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Superregnum: Eukaryota
Cladus: Unikonta
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Regnum: Animalia
Subregnum: Eumetazoa
Cladus: Bilateria
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Superphylum: Deuterostomia
Phylum: Chordata
Subphylum: Vertebrata
Infraphylum: Gnathostomata
Megaclassis: Osteichthyes
Cladus: Sarcopterygii
Cladus: Rhipidistia
Cladus: Tetrapodomorpha
Cladus: Eotetrapodiformes
Cladus: Elpistostegalia
Superclassis: Tetrapoda
Cladus: Reptiliomorpha
Cladus: Amniota
Classis: Reptilia
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Subclassis: Diapsida
Cladus: Sauria
Infraclassis: Archosauromorpha
Cladus: Crurotarsi
Divisio: Archosauria
Cladus: Avemetatarsalia
Cladus: Ornithodira
Subtaxon: Dinosauromorpha
Cladus: Dinosauriformes
Cladus: Dracohors
Cladus: Dinosauria
Ordo: Saurischia
Cladus: Eusaurischia
Subordo: Theropoda
Cladus: Neotheropoda
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Infraclassis: Aves
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Cladus: Ornithuromorpha
Cladus: Carinatae
Parvclassis: Neornithes
Cohors: Neognathae
Cladus: Neoaves
Cladus: Mirandornithes
Ordo: Podicipediformes

Familia: Podicipedidae
Genus: Tachybaptus
Species: T. dominicus - T. novaehollandiae - T. pelzelnii - T. ruficollis - T. tricolor - †T. rufolavatus

Tachybaptus Reichenbach, 1853

Handbuch der speciellen Ornithologie lfr.3DieVogel p.III

Vernacular names
slovenščina: Mali ponirki

Tachybaptus is a genus of small members of the grebe family birds. The genus name is from Ancient Greek takhus "fast" and bapto "to sink under".[1] It has representatives over much of the world, including the tropics.

These grebes breed in small colonies in heavily vegetated areas of freshwater lakes. They may move to more open or coastal waters when not breeding, and birds in those areas where the waters freeze may be migratory.

Like all grebes, they nest on the water's edge, since the legs are set very far back and they cannot walk well. The striped young are sometimes carried on the adult's back.

These small grebes are excellent swimmers and divers, and pursue their fish prey underwater. The name Tachybaptus literally means "quick diving" (from the Greek for "quick" and "to dip").

The sexes are similar, dumpy and short-billed with a “powder puff” rear end. Adults have a distinctive breeding plumage and loud breeding calls. In winter, they are grey and white.

The five Old World species are closely related to each and at least three have interbred. Unlike these, the least grebe lacks chestnut colouring on the neck, and has formerly been placed in at least three other genera.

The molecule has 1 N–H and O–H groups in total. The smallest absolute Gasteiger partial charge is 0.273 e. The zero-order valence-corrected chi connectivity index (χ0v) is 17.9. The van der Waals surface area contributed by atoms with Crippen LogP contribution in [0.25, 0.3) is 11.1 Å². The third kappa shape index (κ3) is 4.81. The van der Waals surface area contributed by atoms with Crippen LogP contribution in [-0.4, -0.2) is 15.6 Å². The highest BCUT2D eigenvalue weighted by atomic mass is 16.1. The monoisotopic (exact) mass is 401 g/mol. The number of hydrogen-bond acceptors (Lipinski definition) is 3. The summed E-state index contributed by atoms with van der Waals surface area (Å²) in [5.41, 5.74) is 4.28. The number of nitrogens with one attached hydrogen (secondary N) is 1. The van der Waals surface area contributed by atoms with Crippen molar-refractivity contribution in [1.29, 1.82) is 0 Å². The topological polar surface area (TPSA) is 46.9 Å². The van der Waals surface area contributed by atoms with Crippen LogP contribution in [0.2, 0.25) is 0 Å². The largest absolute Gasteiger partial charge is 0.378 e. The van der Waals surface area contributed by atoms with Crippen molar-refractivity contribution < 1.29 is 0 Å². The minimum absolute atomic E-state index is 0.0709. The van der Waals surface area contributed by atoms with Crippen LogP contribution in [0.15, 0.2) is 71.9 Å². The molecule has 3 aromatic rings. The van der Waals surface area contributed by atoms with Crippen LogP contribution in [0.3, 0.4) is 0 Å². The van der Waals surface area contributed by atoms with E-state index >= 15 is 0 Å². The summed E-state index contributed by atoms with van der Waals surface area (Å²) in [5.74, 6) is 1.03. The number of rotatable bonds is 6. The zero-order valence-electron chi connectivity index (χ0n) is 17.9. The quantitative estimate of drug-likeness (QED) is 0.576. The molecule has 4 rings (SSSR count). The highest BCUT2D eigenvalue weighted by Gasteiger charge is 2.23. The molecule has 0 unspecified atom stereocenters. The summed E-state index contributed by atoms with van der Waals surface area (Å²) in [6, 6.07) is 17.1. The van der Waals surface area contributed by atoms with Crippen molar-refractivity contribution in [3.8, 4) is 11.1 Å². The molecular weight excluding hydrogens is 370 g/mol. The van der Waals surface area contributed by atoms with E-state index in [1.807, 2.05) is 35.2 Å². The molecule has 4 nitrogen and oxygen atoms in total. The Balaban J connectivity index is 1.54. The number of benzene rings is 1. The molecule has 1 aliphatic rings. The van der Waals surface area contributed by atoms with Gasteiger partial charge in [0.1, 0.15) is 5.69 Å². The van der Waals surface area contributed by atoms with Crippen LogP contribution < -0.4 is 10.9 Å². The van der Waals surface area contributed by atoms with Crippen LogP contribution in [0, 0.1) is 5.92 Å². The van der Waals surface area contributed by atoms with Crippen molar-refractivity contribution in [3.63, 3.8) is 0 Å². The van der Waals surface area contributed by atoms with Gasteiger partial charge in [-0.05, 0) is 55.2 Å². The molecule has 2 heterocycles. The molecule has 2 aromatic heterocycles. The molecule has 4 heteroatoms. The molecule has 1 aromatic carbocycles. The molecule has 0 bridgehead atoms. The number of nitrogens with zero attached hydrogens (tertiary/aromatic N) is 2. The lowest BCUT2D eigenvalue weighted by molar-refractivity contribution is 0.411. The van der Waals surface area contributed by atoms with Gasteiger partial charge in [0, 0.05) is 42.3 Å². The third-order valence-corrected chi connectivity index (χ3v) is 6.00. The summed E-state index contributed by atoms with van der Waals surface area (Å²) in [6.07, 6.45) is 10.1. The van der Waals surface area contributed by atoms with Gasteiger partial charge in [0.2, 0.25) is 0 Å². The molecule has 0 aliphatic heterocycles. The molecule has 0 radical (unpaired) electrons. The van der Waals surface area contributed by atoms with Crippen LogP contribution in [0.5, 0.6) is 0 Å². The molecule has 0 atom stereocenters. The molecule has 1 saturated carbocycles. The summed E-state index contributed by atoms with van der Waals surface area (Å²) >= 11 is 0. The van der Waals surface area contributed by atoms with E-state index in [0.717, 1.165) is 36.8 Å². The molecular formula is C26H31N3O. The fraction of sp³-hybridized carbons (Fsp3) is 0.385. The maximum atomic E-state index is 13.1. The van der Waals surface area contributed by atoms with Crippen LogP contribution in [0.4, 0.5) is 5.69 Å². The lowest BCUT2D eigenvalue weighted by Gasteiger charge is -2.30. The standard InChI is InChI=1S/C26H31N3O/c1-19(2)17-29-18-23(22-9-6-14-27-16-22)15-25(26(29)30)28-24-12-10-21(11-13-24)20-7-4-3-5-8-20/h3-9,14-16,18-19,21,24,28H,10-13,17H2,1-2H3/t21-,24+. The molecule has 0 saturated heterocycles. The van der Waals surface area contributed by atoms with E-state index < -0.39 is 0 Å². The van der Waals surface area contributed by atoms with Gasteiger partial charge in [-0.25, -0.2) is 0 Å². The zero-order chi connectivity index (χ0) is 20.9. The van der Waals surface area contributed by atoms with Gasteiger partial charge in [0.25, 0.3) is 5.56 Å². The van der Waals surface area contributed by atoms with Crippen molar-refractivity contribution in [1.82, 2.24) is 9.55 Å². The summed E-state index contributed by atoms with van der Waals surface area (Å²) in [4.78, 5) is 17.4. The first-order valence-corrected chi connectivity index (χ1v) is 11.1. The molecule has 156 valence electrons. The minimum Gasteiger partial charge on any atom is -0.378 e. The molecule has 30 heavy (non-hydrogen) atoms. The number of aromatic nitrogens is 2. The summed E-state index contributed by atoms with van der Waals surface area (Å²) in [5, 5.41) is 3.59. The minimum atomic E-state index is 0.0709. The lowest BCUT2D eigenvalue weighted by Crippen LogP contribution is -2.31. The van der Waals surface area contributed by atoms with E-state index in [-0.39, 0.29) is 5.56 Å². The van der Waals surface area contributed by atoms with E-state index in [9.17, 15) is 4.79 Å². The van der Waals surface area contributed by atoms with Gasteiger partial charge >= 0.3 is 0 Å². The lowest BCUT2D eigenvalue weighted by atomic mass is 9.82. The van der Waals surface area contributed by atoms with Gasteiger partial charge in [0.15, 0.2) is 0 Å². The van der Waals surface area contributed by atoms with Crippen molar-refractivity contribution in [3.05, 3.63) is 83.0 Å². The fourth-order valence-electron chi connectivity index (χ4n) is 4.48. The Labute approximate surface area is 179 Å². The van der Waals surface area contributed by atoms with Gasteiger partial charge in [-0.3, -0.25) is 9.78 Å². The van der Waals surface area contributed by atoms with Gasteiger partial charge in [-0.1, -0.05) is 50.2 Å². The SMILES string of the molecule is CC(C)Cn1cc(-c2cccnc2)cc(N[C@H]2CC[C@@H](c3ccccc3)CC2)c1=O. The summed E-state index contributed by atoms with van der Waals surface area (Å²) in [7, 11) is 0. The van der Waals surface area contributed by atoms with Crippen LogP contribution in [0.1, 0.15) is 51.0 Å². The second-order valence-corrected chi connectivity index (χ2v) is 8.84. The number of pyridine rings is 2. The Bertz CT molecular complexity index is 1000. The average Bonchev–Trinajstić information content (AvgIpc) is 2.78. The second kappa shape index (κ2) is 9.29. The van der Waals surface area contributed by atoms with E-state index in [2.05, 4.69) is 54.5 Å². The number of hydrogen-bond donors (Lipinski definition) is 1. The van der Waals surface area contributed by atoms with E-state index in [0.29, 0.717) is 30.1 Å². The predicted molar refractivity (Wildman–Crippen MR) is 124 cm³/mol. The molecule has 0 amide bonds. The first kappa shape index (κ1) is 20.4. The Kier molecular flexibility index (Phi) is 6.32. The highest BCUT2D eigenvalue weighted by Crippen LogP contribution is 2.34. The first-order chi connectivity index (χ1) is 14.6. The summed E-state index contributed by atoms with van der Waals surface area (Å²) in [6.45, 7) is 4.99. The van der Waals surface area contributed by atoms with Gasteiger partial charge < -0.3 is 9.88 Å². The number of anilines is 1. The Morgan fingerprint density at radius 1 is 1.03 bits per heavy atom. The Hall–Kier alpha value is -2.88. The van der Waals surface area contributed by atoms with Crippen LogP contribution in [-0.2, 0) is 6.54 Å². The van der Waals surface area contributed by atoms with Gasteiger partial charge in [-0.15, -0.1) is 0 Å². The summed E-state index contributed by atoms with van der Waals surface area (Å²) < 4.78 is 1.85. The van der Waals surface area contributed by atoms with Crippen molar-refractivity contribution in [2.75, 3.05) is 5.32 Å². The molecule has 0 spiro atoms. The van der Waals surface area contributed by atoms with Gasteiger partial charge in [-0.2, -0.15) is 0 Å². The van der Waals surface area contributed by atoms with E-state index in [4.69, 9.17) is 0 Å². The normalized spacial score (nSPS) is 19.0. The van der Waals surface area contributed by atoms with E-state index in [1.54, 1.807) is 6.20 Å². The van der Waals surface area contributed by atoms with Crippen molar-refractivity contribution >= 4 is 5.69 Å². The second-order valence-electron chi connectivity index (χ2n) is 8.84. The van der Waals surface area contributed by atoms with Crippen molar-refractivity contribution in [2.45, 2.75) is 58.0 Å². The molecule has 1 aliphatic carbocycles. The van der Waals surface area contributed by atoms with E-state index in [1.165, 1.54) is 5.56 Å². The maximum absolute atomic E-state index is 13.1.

Image Scientific name Common Name Subspecies Distribution
Little grebe in Sakai, Osaka, February 2016.jpg Tachybaptus ruficollis (Pallas 1764) Little grebe

T. r. ruficollis (Pallas 1764) (European little grebe)
T. r. albescens (Blanford 1877) (Indian little grebe)
T. r. iraquensis (Ticehurst 1923) (Iraq little grebe)
T. r. capensis (Salvadori 1884) (African little grebe)
T. r. poggei (Reichenow 1902)
T. r. philippensis (Bonnaterre 1790) (Philippine little grebe)
T. r. cotabato (Rand 1948) (Mindanao little grebe)

across Europe, much of Asia down to New Guinea, and most of Africa
Tachybaptus tricolor (Gray 1861)[2] Tricolored grebe

T. t. vulcanorum (Rensch 1929)
T. t. tricolor (Gray 1861)
T. t. collaris (Mayr 1945)

Sulawesi, North Maluku to New Guinea, Java, Timor, Lesser Sundas, to Bougainville Island.
Australasian Grebe.jpg Tachybaptus novaehollandiae (Stephens 1826) Australasian grebe

T. n. javanicus (Mayr 1943)
T. n. fumosus (Mayr 1943)
T. n. incola (Mayr 1943)
T. n. novaehollandiae (Stephens 1826) (Australian little grebe)
T. n. leucosternos (Mayr 1931)
T. n. rennellianus (Mayr 1943)

greater Australia, New Zealand and on nearby Pacific islands.
Madagascar Grebe.jpg Tachybaptus pelzelnii (Hartlaub 1861) Madagascar grebe western and central Madagascar.
Tachybaptus rufolavatus - Zürich Zoo.JPG Tachybaptus rufolavatus (Delacour 1932) (extinct last seen in 1985, declared extinct in 2010)[3][4]) Alaotra grebe (rusty grebe) Lake Alaotra and its surrounding lakes in Madagascar.
Tachybaptus dominicus brachyrhynchus - Least grebe; Pantanal route-park, Corumbá, Mato Grosso do Sul, Brazil.jpg Tachybaptus dominicus (Linnaeus 1766) Least grebe

T. d. brachypterus (Chapman 1899) (Mexican least grebe)
T. d. bangsi (van Rossem & Hachisuka 1937)] (Bangs' grebe)
T. d. dominicus (Linnaeus 1766) (West Indian grebe)
T. d. brachyrhynchus (Chapman 1899) (short-billed grebe)
T. d. eisenmanni Storer & Getty 1985

southwestern United States and Mexico to Argentina, and also on Trinidad and Tobago, the Bahamas and the Greater Antilles.

Jobling, James A (2010). The Helm Dictionary of Scientific Bird Names. London: Christopher Helm. p. 377. ISBN 978-1-4081-2501-4.
"Grebes". International Ornithological Congress. Retrieved 2015-01-06.
BirdLife International (2010) Species factsheet: Tachybaptus rufolavatus. Downloaded from on 26/5/2010

BirdLife International (2010). Wetland aliens cause bird extinction. Downloaded on 26 May 2010 from

Olgilvie and Rose, Grebes of the World ISBN 1-872842-03-8
Harrison, Peter Seabirds: An Identification Guide ISBN 0-7470-1410-8

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